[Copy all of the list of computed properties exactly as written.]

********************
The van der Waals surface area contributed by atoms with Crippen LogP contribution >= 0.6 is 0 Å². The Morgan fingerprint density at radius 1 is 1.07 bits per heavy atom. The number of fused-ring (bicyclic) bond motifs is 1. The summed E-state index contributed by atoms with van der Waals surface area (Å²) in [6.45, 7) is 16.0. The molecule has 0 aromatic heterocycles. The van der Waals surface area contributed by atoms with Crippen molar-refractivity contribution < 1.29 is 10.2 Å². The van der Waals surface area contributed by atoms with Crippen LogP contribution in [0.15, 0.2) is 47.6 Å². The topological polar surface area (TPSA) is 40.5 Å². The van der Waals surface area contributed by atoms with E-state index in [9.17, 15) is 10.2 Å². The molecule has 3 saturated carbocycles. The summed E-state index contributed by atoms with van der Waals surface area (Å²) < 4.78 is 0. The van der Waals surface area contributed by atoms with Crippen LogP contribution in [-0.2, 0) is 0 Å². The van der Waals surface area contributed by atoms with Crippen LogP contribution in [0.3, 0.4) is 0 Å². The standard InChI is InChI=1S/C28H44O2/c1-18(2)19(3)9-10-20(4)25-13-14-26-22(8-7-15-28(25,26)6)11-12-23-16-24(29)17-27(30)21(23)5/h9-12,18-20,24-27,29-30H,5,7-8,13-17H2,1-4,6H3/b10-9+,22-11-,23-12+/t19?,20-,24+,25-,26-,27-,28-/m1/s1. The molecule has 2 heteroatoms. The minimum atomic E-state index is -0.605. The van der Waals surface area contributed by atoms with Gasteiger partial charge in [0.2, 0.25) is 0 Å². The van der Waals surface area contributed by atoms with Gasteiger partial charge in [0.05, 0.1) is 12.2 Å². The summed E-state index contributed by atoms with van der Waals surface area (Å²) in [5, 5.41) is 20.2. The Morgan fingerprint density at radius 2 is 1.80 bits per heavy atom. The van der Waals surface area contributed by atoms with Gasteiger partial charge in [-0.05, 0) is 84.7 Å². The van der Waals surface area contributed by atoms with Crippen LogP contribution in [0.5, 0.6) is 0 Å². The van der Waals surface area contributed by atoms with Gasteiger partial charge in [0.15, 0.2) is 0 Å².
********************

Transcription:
The van der Waals surface area contributed by atoms with Crippen LogP contribution >= 0.6 is 0 Å². The Morgan fingerprint density at radius 1 is 1.07 bits per heavy atom. The number of fused-ring (bicyclic) bond motifs is 1. The summed E-state index contributed by atoms with van der Waals surface area (Å²) in [6.45, 7) is 16.0. The molecule has 0 aromatic heterocycles. The van der Waals surface area contributed by atoms with Crippen molar-refractivity contribution < 1.29 is 10.2 Å². The van der Waals surface area contributed by atoms with Crippen LogP contribution in [0.15, 0.2) is 47.6 Å². The topological polar surface area (TPSA) is 40.5 Å². The van der Waals surface area contributed by atoms with E-state index in [9.17, 15) is 10.2 Å². The molecule has 3 saturated carbocycles. The summed E-state index contributed by atoms with van der Waals surface area (Å²) < 4.78 is 0. The van der Waals surface area contributed by atoms with Crippen LogP contribution in [-0.2, 0) is 0 Å². The van der Waals surface area contributed by atoms with Crippen LogP contribution in [0.3, 0.4) is 0 Å². The standard InChI is InChI=1S/C28H44O2/c1-18(2)19(3)9-10-20(4)25-13-14-26-22(8-7-15-28(25,26)6)11-12-23-16-24(29)17-27(30)21(23)5/h9-12,18-20,24-27,29-30H,5,7-8,13-17H2,1-4,6H3/b10-9+,22-11-,23-12+/t19?,20-,24+,25-,26-,27-,28-/m1/s1. The molecule has 2 heteroatoms. The minimum atomic E-state index is -0.605. The van der Waals surface area contributed by atoms with Gasteiger partial charge in [0.2, 0.25) is 0 Å². The van der Waals surface area contributed by atoms with Gasteiger partial charge in [0.05, 0.1) is 12.2 Å². The summed E-state index contributed by atoms with van der Waals surface area (Å²) in [5, 5.41) is 20.2. The Morgan fingerprint density at radius 2 is 1.80 bits per heavy atom. The van der Waals surface area contributed by atoms with Gasteiger partial charge in [-0.05, 0) is 84.7 Å². The van der Waals surface area contributed by atoms with Crippen LogP contribution in [0.5, 0.6) is 0 Å². The van der Waals surface area contributed by atoms with Gasteiger partial charge in [0.15, 0.2) is 0 Å².